The War of the Worlds- the Torbay Connection

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This Sunday sees the first broadcast by the BBC of their new 3 part mini-series of ‘The War of the Worlds’ starring Rafe Spall and Eleanor Tomlinson.

Unlike the 1938 radio broadcast narrated by Orson Wells, the 1953 movie starring Gene Barry, and the 2005 Tom Cruise version, the series is set in Edwardian Britain, and is the first British television adaptation of HG Wells’ Martian invasion novel … and there is, of course, a Torbay link.

The connection is the alien monsters in charge of the tripods that devastate earth – we first encounter their slimy cousins in Torquay.

Herbert George Wells (1866–1946) is now best known for his work in the science fiction genre though he was also a prolific writer in many other fields, including contemporary novels, history, politics and social commentary, and even text books.

One of his most famous books was ‘The War of the Worlds’, but the seeds of this assault on mankind can be found in one of Wells’ early short stories which also involves assaults on humans by creatures from an alien environment. This was ‘The Sea Raiders’, published in the ‘Weekly Sun Literary Supplement’ on December 6, 1896.

The tale features a series of attacks by a species unknown to science – Haploteuthis Ferox – responsible for a wave of bathing fatalities and boating accidents along the South Devon coast.

It begins with a man called Fison walking along the cliffs between Sidmouth and Ladram Bay when he sights a human body lying in the tidal zone. Coming down to investigate, he finds that it is being devoured by a number of large and tentacled cephalopods. He attempts to drive them off the corpse but instead the creatures attack, “slowly uncoiling their tentacles, they all began moving towards him – creeping at first deliberately, and making a soft purring sound to each other.” They pursue him all the way back to the foot of the cliffs, and back off only when three local workmen stone them.

Fison describes these monsters as having, “…rounded bodies which were new and ghastly-looking creatures, in shape somewhat resembling an octopus, with huge and very long and flexible tentacles, coiled copiously on the ground. The skin had a glistening texture, unpleasant to see, like shiny leather. The downward bend of the tentacle-surrounded mouth, the curious excrescence at the bend, the tentacles, and the large intelligent eyes, gave the creatures a grotesque suggestion of a face. They were the size of a fair-sized swine about the body, and the tentacles seemed to him to be many feet in length.”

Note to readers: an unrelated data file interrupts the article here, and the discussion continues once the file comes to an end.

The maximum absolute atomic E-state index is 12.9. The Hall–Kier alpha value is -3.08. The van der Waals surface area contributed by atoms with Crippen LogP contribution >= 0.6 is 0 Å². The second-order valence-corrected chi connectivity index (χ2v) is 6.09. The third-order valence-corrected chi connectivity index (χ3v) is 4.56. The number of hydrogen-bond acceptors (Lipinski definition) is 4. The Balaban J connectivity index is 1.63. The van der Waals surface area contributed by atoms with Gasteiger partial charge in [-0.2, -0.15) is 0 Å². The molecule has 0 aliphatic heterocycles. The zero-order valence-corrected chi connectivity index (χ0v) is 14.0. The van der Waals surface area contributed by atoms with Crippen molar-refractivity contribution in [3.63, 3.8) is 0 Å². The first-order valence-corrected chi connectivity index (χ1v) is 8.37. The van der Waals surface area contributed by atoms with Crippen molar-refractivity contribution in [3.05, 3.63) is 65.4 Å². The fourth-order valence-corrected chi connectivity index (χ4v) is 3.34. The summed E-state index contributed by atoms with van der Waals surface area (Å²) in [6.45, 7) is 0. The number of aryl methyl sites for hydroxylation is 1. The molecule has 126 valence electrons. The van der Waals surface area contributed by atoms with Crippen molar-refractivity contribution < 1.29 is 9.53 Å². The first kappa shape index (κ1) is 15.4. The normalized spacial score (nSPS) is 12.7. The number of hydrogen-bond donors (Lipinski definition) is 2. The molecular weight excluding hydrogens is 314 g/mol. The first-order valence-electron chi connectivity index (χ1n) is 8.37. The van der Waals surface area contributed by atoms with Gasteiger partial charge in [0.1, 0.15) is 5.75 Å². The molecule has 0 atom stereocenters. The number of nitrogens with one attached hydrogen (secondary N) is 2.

Other attacks take place. Notably, the story violates Victorian conventions in its treatment of innocents. When women and children suffer or die in Victorian fiction it was usually portrayed as a terrible event with a moral lesson. In ‘The Sea Raiders’, the deaths are incidental – Fison matter-of-factly, “remembered the boatload of excursionists. It had vanished. He looked back again, and there were now two boats floating, and the one farthest out at sea pitched clumsily, bottom upward.”

Of course, South Devon folk rapidly respond to the attacks: “The coast was patrolled all that evening and night by four Preventive Service boats, the men in which were armed with harpoons and cutlasses, and as the evening advanced, a number of more or less similarly equipped expeditions, organised by private individuals, joined them”.

Later in the story Fison considers the origin and motivation of the sea beasts: “A pack or shoal of these creatures may have become enamoured of human flesh by the accident of a foundered ship sinking among them, and have wandered in search of it out of their accustomed zone; first waylaying and following ships, and so coming to our shores in the wake of the Atlantic traffic.”

Eventually, at the story’s conclusion, the monsters are seen off, but they are still out there, “On the 15th of June a dead carcass, almost complete, was washed ashore near Torquay, and a few days later a boat from the Marine Biological station, engaged in dredging off Plymouth, picked up a rotting specimen, slashed deeply with a cutlass wound.”

Such squid-like horrors preying upon humans can later be seen both in Wells’ ‘The War of the Worlds’ (1898) and in the movie versions, including the latest where Tom Cruise and his daughter are given such a hard time.

Indeed, Wells was largely responsible for the traditional twentieth century concept of the nonhuman alien archetype, having tentacles and oozing slime – this didn’t really change until the appearance of HR Giger’s shiny insect-like monsters in the movie ‘Alien'( 1979).

A further departure from Victorian tradition in Wells’ story is its lack of resolution. While the Sea Raid has ended, we never learn its cause or if it might happen again – “But it is believed, and certainly it is to be hoped, that they have returned now, and returned for good, to the sunless depths of the middle seas, out of which they have so strangely and so mysteriously arisen.”

So the next time you take a stroll along Abbey Sands, keep watching the waves out towards Harbreck Rock and the sea caves of Corbyn Head and Daddyhole. They may well conceal something tentacled, slimy and extremely unwelcome…

Here’s a full reading of ‘ The Sea Raiders’:

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(Author)

Kevin Dixon went to Audley Park – now Torquay Academy – and South Devon College when it was at Torre. After studying at Birmingham City University, he returned home because there’s nowhere else quite like Torquay. He then became involved in community and adult education, completed a PhD, and started writing about the weird and unknown side of town. He now Chairs Healthwatch Torbay and is involved in health and social care in the Bay.